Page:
Hyraxes are primitive animals, exhibiting many traits characteristic of early mammals. They are not very good at internally regulating their temperatures, and can often be seen basking in the sun or huddling together for warmth. They use molar teeth at the side of the jaw to slice off leaves and grass. They are not ruminants, but they have multi-chambered stomachs that allow bacteria to break down tough plant materials enabling them to digest fiber like ruminants.
Two hyrax species are rock (or bush) hyraxes and the third is a tree hyrax. They are widely distributed in East Africa, living from sea level up to over 14,000 feet in elevation and in habitats ranging from dry savanna to dense rainforest to cold alpine moorland. Tree hyraxes eat leaves and fruits, while rock hyraxes feed on grasses, herbs, leaves, fruit, insects, lizards, and birds’ eggs – both types obtain most of their water from their food. Hyraxes are eaten by pythons, raptors, leopards, and smaller predators such as caracals, servals, and civets.
Fossil remains show that hyraxes the size of oxen once roamed the earth!
The Explorer's Club Journal has published an article about the Wild Nature Institute's research on the Masai Giraffe in Tanzania. We thank the Explorer's Club for publishing the article and for generously providing financial support for our work. You can click on the page below to download a pdf and read.
Wild Nature Institute scientists Monica Bond, Robert Mollel, and Derek Lee look into Ngorongoro Crater.
Surveying for Maasai giraffes in Serengeti National Park.
Unfortunately, we calculated about 20% of giraffes were afflicted with the disease, which causes lesions on the backs of the forelegs. No one has yet estimated the prevalence of Giraffe Skin Disease in northern Tanzania, and it is also unknown whether the disease increases mortality of giraffes. Wild Nature Institute’s scientists are filling this knowledge gap, so wildlife managers can allocate conservation efforts where they are most needed.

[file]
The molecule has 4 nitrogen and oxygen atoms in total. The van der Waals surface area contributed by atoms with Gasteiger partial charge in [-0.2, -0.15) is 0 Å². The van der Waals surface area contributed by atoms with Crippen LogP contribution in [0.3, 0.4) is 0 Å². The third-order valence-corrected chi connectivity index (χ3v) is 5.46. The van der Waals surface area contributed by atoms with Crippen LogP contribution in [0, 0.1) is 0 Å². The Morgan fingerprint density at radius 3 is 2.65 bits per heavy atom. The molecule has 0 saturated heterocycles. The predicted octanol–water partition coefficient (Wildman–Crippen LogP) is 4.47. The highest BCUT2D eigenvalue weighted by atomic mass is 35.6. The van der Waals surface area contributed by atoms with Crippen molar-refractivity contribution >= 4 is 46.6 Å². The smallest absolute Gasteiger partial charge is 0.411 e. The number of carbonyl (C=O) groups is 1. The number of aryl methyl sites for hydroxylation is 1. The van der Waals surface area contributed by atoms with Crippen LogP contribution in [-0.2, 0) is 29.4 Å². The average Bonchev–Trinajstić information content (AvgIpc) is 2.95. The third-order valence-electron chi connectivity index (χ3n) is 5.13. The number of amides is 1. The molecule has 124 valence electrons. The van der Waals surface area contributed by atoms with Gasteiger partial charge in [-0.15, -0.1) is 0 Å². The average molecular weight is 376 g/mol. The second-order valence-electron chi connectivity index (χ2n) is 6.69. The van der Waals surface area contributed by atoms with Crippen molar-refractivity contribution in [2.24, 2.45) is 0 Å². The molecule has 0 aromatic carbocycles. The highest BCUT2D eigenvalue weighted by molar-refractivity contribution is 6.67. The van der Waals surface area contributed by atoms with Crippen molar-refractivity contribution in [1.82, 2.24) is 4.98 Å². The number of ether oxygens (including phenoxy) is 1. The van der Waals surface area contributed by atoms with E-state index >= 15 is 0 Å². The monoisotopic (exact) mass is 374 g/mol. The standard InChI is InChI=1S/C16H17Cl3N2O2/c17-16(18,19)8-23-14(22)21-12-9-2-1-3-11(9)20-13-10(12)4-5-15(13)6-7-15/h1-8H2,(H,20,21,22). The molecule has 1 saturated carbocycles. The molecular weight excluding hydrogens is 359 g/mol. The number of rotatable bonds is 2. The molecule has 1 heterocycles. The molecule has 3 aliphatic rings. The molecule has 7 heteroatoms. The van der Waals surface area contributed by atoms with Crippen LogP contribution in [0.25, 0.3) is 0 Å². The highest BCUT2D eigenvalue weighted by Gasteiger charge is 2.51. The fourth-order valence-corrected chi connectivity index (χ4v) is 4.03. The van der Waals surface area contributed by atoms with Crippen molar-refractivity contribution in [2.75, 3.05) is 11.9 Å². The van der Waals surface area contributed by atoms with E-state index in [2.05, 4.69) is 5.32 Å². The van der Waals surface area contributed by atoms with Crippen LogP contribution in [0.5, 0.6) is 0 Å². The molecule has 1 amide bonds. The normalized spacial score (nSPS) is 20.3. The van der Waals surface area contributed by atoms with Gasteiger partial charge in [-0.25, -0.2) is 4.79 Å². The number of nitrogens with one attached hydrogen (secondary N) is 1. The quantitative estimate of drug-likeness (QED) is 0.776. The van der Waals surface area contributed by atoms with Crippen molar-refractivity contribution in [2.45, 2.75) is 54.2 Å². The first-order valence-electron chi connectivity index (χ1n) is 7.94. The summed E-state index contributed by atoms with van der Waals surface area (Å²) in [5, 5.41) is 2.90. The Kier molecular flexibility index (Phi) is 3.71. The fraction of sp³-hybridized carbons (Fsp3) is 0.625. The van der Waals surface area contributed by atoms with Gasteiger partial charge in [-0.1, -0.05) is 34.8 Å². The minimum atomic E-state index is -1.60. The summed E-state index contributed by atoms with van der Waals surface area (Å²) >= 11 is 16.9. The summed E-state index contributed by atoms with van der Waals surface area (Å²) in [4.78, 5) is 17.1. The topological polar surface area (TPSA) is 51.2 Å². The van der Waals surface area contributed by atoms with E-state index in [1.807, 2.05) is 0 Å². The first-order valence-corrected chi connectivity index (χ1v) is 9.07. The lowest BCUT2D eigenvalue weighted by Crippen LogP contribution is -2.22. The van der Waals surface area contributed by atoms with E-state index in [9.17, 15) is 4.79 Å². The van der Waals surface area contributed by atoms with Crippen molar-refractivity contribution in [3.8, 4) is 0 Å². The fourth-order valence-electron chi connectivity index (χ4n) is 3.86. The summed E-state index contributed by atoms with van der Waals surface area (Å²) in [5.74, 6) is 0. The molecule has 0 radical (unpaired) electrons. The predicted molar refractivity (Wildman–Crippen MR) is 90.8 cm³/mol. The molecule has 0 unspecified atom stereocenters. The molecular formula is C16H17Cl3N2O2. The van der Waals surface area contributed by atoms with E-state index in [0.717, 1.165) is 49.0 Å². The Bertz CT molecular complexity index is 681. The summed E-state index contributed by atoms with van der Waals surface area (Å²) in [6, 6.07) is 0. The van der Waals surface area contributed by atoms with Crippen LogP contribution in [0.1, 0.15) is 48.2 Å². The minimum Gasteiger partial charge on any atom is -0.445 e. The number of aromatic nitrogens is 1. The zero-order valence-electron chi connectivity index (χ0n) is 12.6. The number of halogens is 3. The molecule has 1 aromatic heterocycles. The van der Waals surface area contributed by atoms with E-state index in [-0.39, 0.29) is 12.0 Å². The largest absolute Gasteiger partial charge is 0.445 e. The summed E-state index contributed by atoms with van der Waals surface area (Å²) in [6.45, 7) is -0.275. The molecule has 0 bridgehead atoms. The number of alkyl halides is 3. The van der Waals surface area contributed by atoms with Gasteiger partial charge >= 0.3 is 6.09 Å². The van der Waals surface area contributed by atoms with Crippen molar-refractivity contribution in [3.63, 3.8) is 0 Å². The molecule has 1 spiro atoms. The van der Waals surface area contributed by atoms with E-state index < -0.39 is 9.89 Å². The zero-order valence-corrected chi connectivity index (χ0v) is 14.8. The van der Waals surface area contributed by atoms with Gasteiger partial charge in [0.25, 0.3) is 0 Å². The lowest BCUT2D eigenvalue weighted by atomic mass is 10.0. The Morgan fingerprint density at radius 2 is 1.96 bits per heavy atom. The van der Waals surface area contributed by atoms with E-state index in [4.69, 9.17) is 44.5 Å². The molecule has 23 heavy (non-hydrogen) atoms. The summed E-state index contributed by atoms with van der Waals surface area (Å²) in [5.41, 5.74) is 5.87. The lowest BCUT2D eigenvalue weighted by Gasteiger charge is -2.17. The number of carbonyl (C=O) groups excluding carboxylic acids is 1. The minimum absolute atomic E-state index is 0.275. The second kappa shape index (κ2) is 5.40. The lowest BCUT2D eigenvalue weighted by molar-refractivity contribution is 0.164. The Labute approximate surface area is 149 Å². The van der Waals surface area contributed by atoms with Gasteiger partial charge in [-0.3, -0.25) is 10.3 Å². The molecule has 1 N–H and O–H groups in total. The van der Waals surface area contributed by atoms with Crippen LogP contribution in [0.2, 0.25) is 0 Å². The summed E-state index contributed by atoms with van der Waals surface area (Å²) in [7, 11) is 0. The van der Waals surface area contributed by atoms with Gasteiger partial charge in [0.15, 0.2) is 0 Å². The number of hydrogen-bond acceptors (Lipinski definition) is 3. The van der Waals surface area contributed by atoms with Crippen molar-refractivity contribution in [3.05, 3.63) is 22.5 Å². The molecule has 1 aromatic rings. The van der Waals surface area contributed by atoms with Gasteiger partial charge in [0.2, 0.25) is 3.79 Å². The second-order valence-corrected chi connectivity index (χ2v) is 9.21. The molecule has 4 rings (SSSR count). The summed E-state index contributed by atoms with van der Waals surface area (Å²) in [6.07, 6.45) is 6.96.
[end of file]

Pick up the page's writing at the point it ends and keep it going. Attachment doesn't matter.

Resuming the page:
It wasn’t all work, however. We got up-close-and-personal with thousands of western white-bearded wildebeests while their world-famous migration of more than a million animals passed through the south-eastern portion of the Serengeti. Migrating Burchell’s zebras and Thompson’s and Grant’s gazelles were extremely numerous as well.
We’ve just returned from a 10-day trip where we surveyed for the presence of Giraffe Skin Disease in the Ngorongoro Conservation Area, Serengeti National Park, and Lake Natron region.
Western white-bearded wildebeests on their annual migration through the Serengeti.
We enjoyed viewing vast flocks of Greater and Lesser Flamingos at Lake Natron – the lake is critical nesting habitat for these beautiful birds. A proposal to build a salt mine was recently stopped, but the lack of permanent protection for Lake Natron remains a grave concern
Lake Natron is critical nesting habitat for flamingos.
We were joined on our trip by two filmmakers and fellow biologists, Sean Bogle and Sarah Chinn. Sean and Sarah assisted us with Giraffe Skin Disease surveys, and are working with WildLens to produce a documentary film about the Wild Nature Institute’s important work on demography of Maasai giraffes and conservation of one of the last remaining ungulate migrations in the Tarangire-Manyara ecosystem. You can read about the film project at: